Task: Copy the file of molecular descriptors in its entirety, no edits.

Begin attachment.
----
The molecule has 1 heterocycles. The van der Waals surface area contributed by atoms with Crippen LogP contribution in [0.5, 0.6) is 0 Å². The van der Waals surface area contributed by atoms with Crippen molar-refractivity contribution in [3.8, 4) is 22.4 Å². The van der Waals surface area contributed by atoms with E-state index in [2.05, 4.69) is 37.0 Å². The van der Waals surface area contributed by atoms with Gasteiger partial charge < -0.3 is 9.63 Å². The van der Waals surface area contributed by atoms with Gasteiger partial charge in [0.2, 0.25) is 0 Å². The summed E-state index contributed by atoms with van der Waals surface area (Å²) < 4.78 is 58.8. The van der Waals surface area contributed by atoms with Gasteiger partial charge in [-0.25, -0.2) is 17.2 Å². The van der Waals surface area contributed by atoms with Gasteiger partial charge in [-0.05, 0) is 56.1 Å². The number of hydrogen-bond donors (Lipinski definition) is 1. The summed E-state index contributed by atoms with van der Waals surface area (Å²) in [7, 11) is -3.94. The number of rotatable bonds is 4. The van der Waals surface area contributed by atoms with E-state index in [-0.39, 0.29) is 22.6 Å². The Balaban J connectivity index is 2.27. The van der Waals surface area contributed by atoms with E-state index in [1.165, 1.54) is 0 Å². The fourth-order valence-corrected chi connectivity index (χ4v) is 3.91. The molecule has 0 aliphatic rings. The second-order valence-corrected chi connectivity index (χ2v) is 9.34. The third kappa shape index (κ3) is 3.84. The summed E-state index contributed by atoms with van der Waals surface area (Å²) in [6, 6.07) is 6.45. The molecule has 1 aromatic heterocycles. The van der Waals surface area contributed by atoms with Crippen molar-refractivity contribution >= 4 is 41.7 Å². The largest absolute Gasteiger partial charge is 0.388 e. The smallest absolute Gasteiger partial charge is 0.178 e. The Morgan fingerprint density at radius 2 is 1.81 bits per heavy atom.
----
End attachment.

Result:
The molecule has 1 heterocycles. The van der Waals surface area contributed by atoms with Crippen LogP contribution in [0.5, 0.6) is 0 Å². The van der Waals surface area contributed by atoms with Crippen molar-refractivity contribution in [3.8, 4) is 22.4 Å². The van der Waals surface area contributed by atoms with E-state index in [2.05, 4.69) is 37.0 Å². The van der Waals surface area contributed by atoms with Gasteiger partial charge < -0.3 is 9.63 Å². The van der Waals surface area contributed by atoms with Gasteiger partial charge in [0.2, 0.25) is 0 Å². The summed E-state index contributed by atoms with van der Waals surface area (Å²) < 4.78 is 58.8. The van der Waals surface area contributed by atoms with Gasteiger partial charge in [-0.25, -0.2) is 17.2 Å². The van der Waals surface area contributed by atoms with Gasteiger partial charge in [-0.05, 0) is 56.1 Å². The number of hydrogen-bond donors (Lipinski definition) is 1. The summed E-state index contributed by atoms with van der Waals surface area (Å²) in [7, 11) is -3.94. The number of rotatable bonds is 4. The van der Waals surface area contributed by atoms with E-state index in [-0.39, 0.29) is 22.6 Å². The Balaban J connectivity index is 2.27. The van der Waals surface area contributed by atoms with E-state index in [1.165, 1.54) is 0 Å². The fourth-order valence-corrected chi connectivity index (χ4v) is 3.91. The molecule has 0 aliphatic rings. The second-order valence-corrected chi connectivity index (χ2v) is 9.34. The third kappa shape index (κ3) is 3.84. The summed E-state index contributed by atoms with van der Waals surface area (Å²) in [6, 6.07) is 6.45. The molecule has 1 aromatic heterocycles. The van der Waals surface area contributed by atoms with Crippen molar-refractivity contribution >= 4 is 41.7 Å². The largest absolute Gasteiger partial charge is 0.388 e. The smallest absolute Gasteiger partial charge is 0.178 e. The Morgan fingerprint density at radius 2 is 1.81 bits per heavy atom.